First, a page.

Science and Tech


Thailand's 'Tiger Temple' Could Soon Be Tigerless

The temple, run by monks, has been accused of illegally trafficking the big cats.
Posted at 11:13 AM, May 31, 2016

A place in Thailand called "Tiger Temple" is losing the thing it's named for.

Police, military and wildlife-conservation officers showed up at the temple on Monday to remove the tigers.

Visitors could feed, pet and take photos with the big cats for a fee. Well, the problem is the temple wasn't allowed to profit from the tigers as part of a deal with the country's Wildlife Conservation Office.

The temple has faced allegations of illegal trafficking and mistreatment of animals in recent years, though officials deny it.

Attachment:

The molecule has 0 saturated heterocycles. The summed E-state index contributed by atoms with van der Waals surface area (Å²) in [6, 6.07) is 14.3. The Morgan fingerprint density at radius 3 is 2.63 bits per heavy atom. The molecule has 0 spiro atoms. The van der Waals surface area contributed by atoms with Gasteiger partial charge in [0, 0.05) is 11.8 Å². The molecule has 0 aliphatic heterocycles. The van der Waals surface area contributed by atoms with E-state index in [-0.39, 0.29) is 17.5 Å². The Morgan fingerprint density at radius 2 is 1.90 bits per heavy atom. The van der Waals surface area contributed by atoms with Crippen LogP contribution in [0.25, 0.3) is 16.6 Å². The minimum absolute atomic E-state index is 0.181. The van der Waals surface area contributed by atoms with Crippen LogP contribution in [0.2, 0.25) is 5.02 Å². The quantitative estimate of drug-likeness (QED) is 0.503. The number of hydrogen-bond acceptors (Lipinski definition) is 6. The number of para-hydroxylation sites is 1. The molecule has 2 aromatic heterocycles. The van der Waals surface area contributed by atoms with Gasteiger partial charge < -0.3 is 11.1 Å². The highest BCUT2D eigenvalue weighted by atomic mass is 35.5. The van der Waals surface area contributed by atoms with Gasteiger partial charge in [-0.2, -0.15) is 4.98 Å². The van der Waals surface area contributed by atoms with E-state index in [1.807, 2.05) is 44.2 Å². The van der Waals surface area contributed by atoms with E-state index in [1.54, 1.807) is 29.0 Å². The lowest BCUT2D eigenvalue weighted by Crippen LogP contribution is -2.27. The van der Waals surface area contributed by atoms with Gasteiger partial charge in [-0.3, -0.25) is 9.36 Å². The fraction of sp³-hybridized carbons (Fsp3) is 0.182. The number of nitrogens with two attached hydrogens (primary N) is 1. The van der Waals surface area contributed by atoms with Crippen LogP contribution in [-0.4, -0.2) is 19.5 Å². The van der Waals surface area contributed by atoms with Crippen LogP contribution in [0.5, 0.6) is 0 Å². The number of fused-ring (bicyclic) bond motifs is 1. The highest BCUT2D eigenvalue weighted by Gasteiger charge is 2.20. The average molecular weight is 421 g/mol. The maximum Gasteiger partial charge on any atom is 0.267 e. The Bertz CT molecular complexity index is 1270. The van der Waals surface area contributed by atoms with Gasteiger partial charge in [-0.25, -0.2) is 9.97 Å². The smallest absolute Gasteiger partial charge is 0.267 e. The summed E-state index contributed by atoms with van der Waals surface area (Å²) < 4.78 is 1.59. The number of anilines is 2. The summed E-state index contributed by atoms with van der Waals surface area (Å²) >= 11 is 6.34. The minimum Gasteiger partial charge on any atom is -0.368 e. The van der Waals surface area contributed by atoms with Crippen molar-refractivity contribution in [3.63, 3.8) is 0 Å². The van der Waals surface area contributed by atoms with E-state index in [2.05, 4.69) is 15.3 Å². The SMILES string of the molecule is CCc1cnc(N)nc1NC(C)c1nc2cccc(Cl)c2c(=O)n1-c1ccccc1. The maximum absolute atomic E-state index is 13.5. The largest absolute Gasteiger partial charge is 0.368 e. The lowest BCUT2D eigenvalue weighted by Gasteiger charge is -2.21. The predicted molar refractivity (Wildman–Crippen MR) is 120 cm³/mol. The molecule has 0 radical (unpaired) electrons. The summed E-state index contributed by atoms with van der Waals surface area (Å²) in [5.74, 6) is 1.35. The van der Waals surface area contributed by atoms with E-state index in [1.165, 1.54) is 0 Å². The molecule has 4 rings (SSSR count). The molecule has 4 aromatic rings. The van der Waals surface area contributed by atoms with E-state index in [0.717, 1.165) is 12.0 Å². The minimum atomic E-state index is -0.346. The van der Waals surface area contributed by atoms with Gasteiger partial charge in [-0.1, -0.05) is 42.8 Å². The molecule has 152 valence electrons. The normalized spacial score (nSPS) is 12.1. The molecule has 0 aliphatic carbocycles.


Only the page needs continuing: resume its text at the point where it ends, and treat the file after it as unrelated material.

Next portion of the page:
After a half-day standoff on Monday, monks freed some of the tigers to stall wildlife authorities.

Multiple media outlets reported more than 1,000 officials eventually started to sedate and move the animals. Authorities told NBC it would take at least a week to relocate the temple's 137 big cats.

The tigers will be moved to a wildlife refuge.

This video includes a clips from CNN and BBC and images from Getty Images.